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Ravages of war inspire former Syrian resident to study medicine

The bloodshed he saw and the loss of many friends during the war in Syria spurred Olds resident Jan Sheikh Ebraheem to study medicine
MVT Syrian guy Jan Ebraheem
Jan Ebraheem graduated from Ecole Olds High School on June 25. He and his family fled the Syrian civil war and arrived in Olds in 2019 knowing very little English. Now he plans to study science and one day become a surgeon. Doug Collie/MVP Staff

OLDS — One of the most remarkable stories to come out of the 2021 École Olds High School graduation ceremony is that of 18-year-old Jan Sheikh Ebraheem. 

In 2017, he and his family fled the war in Syria arriving in Olds two years later, sponsored by the First Baptist Church. 

They knew very little English. Jan had picked up some of the language while working for some doctors when they were refugees in Lebanon, but school was still a big challenge. 

Four years later, he graduated from École Olds High School on June 25 after getting 90s on some essays.  

He now plans to take science at Red Deer Polytechnic University (formerly known as Red Deer College), then study medicine at the University of Alberta or UBC in Vancouver, with a goal to become a surgeon. 

Jan says he was inspired to become a surgeon by what he experienced during the war in Syria. 

“We struggled a lot for seven years in the war,” he said during an interview. 

“We left Syria because of bombs. My school many times is bombed and it was so hard to me as a kid to see blood. Actually, I lost many friends.   

“We had to move many times because of bombs and guns and stuff, so it was a very dangerous time for us. We had to actually move to somewhere more safe and (where) we had more opportunity to do stuff more.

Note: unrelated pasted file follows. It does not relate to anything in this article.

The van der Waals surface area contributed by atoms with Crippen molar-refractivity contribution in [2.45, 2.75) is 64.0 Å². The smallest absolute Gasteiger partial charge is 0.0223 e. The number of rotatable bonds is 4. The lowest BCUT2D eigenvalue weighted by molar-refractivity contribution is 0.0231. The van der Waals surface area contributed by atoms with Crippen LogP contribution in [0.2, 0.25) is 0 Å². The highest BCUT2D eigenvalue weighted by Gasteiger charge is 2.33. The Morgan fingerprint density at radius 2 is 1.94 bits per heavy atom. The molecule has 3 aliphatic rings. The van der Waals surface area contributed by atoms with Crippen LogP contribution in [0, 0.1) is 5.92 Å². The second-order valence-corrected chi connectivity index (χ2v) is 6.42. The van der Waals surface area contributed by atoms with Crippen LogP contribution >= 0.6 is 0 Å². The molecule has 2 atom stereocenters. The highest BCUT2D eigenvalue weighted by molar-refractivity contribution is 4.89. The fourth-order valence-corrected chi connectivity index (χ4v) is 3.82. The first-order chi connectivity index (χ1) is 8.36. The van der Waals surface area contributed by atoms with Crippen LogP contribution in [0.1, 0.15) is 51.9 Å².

“I want to be a general surgeon because I had a dream when I was back in Syria. I saw so many people actually getting hurt and I couldn’t do anything. 

“My dream now is to become a surgeon so I can give a hand to the people who are actually bleeding and to work in a hospital.” 

Jan, his dad Youssef, mom Heveen and two brothers: Roni, 17 and Mervan, 12, evacuated to Lebanon.  

But that didn’t turn out to be much of a safe haven either. 

Jan said the family had very little money and the Lebanese weren’t very welcoming because they were overwhelmed with a flood of Syrian refugees. 

“The life in Lebanon, its way different than Syria. Everything is expensive and there’s not much work for a Syrian because they prefer Lebanese to get that work,” he said. 

“I was out of school because they didn’t accept me in school because I’m a Syrian.” 

But luckily, Jan eventually did manage to find some work and thereby support the family. 

“I worked as a secretary with an American group. They’re doctors. They kind of came and they belonged to the church, they helped the refugees,” he said. 

The family arrived in Olds on Oct. 7, 2019. 

It was a shock in a couple of ways. 

The family had lived in Aleppo, a city of about 1.8 million people. They were now in a town in rural Alberta with population of 9,184, according to the 2016 census. 

Then there was the colder weather. 

Jan said the coldest it ever got in Syria was about –2 Celcius. In Olds, they quickly encountered –14. 

"I kind of was a surprise for us," he said. "In the beginning I was kind of scared to go outside because like, it just was my first experience to have snow. I feel like it’s -14; if I go outside, I would be frozen. But everything gets better with time.” 

With help from fellow churchgoers, he learned to make snowballs and snowmen and generally make the best of winter. 

Members of the church also helped the family obtain clothing, a home and basically supported them until they could adjust to their new life. 

The family studied English so the parents could work and the kids could go to school. 

Both parents soon found work and the kids were enrolled in school. 

Jan said before fleeing Syria, his dad had been a biology teacher for 21 years and his mom had been an elementary school teacher. 

He said his mom may study to become a teacher again but he’s not sure if his dad wants to go back to school again to resume his career. 

Jan said he’s come to love Canada. 

“It’s great. I mean, now I have a chance to succeed with my dreams. I have a chance to support my family and we have a safe life, I guess – more than my country provided us,” he said. 

He plans to finance his education via student loans and a part-time job. 



Doug Collie

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